The smallest member of the Raspberry Pi might actually be its largest: at the absurd price of £4 ($5 in the United States), it’s a full scale computer, and it could revolutionize electronic appliances.

Wait, what’s a Raspberry Pi?

Image via WIRED.

The Raspberry Pi is a series of credit card–sized single-board computers developed in the United Kingdom by the Raspberry Pi Foundation. Their main goal was to promote the teaching of basic computer science in schools and developing countries, but they are also increasingly used in smart devices. The new model, the Raspberry Pi Zero, is a core that is 40 percent faster than the initial Raspberry Pi, running at 1Ghz with 512MB RAM, a MiniHDMI port and two Micro USB ports. This is a computer in itself, and it’s about  as big as a stick of gum. The Zero, which will be produced in Wales, has been praised by everyone, including its creators:

“It is about as big a change as the original Raspberry Pi was,” Raspberry Pi founder Eben Upton said in an interview. “Really everything we’ve learned has been packed into this one device.”

As with previous Raspberry Pi’s, you can use it as a computer if you provide your own screen, keyboard and input device, because basically everything that’s not crucial for computing has been stripped. But getting Zero down to its bare bones isn’t about cutting features: it’s about progress in miniaturization.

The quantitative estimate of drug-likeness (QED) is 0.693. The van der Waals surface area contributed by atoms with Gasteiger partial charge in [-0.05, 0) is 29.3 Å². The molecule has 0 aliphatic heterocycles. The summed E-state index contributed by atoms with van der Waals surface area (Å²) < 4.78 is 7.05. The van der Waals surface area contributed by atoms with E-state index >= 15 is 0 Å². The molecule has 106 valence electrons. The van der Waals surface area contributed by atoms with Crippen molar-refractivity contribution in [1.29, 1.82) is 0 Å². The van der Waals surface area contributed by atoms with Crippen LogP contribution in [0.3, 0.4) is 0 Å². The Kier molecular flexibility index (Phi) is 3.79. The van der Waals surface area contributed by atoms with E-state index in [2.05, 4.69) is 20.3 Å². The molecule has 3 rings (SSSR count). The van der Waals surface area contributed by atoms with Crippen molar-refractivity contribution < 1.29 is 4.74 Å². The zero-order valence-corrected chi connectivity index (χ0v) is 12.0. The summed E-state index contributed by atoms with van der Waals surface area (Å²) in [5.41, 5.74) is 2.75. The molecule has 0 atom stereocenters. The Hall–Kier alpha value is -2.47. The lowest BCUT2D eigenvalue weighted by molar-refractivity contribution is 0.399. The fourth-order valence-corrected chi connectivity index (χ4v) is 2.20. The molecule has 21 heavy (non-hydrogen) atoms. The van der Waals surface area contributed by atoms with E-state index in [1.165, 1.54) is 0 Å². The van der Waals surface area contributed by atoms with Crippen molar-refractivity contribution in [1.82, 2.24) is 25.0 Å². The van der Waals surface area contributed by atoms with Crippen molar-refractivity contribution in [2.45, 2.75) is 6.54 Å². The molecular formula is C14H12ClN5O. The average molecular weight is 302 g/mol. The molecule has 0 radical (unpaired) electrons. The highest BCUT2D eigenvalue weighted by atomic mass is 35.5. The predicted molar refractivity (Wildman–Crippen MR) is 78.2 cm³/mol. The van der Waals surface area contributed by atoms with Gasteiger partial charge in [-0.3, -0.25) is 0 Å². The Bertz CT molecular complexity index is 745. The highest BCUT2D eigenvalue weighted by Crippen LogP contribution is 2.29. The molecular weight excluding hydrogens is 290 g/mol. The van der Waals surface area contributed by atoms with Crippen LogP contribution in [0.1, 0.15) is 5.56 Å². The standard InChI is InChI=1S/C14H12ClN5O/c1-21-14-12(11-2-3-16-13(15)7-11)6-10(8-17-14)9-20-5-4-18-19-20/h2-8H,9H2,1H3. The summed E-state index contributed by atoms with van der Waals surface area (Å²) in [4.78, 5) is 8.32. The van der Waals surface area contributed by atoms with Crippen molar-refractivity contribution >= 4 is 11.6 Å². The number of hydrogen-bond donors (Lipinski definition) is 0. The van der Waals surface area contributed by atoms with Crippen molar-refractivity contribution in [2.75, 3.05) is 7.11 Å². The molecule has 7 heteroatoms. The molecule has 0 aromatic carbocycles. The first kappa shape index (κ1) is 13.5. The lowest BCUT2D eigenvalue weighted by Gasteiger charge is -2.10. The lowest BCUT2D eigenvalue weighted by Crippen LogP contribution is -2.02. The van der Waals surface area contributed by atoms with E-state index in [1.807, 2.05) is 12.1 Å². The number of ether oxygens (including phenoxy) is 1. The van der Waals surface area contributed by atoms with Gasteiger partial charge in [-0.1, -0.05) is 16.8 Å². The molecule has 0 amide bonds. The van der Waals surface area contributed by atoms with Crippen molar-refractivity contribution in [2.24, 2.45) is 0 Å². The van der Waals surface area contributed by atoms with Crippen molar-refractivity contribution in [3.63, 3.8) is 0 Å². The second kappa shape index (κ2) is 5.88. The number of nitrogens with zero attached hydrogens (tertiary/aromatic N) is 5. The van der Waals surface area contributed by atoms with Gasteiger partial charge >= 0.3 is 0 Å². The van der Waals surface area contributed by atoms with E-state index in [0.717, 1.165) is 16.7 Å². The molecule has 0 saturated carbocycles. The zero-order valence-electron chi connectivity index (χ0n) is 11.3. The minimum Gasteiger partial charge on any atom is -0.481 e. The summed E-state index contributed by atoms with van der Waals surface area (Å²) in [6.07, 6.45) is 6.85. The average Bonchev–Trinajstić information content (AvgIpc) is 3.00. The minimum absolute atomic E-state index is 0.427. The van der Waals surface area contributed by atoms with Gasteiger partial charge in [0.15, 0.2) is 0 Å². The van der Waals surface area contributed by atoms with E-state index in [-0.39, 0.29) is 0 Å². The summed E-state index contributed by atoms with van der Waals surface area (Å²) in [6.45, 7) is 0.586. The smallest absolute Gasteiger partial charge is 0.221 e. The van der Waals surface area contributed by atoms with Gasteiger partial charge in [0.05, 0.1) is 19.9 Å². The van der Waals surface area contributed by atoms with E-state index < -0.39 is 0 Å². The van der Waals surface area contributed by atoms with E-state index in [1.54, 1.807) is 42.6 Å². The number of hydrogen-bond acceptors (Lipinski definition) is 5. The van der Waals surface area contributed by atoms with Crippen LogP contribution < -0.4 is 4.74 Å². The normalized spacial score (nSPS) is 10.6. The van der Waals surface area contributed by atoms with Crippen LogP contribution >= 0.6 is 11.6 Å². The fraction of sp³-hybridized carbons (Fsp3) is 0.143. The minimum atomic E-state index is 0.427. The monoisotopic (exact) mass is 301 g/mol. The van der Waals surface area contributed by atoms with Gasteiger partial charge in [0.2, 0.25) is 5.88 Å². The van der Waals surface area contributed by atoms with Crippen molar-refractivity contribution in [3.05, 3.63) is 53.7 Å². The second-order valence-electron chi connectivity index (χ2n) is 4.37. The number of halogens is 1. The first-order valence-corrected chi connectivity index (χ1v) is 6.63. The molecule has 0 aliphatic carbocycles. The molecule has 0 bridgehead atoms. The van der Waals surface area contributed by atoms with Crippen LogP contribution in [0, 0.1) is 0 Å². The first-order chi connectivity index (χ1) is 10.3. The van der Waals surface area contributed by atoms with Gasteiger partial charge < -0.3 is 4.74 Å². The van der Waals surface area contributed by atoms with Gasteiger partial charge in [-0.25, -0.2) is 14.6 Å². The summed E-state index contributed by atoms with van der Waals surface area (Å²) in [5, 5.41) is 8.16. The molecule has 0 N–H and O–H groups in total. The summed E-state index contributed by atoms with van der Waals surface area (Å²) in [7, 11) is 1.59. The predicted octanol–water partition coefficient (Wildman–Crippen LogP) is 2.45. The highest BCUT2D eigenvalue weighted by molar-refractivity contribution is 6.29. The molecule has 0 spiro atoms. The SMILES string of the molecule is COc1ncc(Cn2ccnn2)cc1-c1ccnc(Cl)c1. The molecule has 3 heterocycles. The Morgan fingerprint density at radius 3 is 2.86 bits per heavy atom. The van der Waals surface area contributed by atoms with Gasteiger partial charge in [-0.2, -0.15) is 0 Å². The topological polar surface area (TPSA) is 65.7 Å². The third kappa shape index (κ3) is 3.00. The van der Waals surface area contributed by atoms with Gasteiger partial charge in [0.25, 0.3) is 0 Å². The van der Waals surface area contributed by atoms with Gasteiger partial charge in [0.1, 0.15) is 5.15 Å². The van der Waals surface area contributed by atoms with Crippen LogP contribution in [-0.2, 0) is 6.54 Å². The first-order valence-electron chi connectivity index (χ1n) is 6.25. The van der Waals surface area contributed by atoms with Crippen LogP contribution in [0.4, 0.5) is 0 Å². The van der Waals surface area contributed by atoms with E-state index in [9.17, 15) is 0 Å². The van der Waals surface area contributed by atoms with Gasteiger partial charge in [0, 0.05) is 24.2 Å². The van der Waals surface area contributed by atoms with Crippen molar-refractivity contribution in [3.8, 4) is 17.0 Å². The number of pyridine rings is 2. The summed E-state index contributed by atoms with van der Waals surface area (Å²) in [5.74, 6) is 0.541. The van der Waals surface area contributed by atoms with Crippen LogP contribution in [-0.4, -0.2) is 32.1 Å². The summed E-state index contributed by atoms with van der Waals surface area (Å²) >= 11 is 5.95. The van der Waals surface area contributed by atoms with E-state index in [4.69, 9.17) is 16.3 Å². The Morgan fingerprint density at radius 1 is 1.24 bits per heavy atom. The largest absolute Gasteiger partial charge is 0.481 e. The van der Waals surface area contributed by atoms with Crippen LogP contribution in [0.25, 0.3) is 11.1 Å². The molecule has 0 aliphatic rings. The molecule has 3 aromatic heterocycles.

Raspberry Pi’s executive director Eben Upton attributes much of his generation’s passion for computing to the success of the BBC Micro in the 80s. Image credits: Greg White

“There are economies of scale that weren’t available to us when we started,” Upton admits.

The success of the project is evident though – at $5 per board, the actual metal in the board makes for much of the cost.

“Being physically small makes it physically cheaper,” Upton added. “It’s fairly hard to imagine taking much more cost out. You’re talking about the cost of moving a physical product around that has atoms, that has metal in it — you get down to the point where the cost of the metal connectors makes an impact.”

At this price, it will open the door for many to start working in computer programming, but it might also pave the way for a new generation of smart appliances. Your fridge might let you know when you’re running low on butter or when the milk is not good anymore, or it may simply make some online orders for you. It could learn what kind of food you like and simply buy it from Amazon when you’re low on it. At $5 for a computer… why not?

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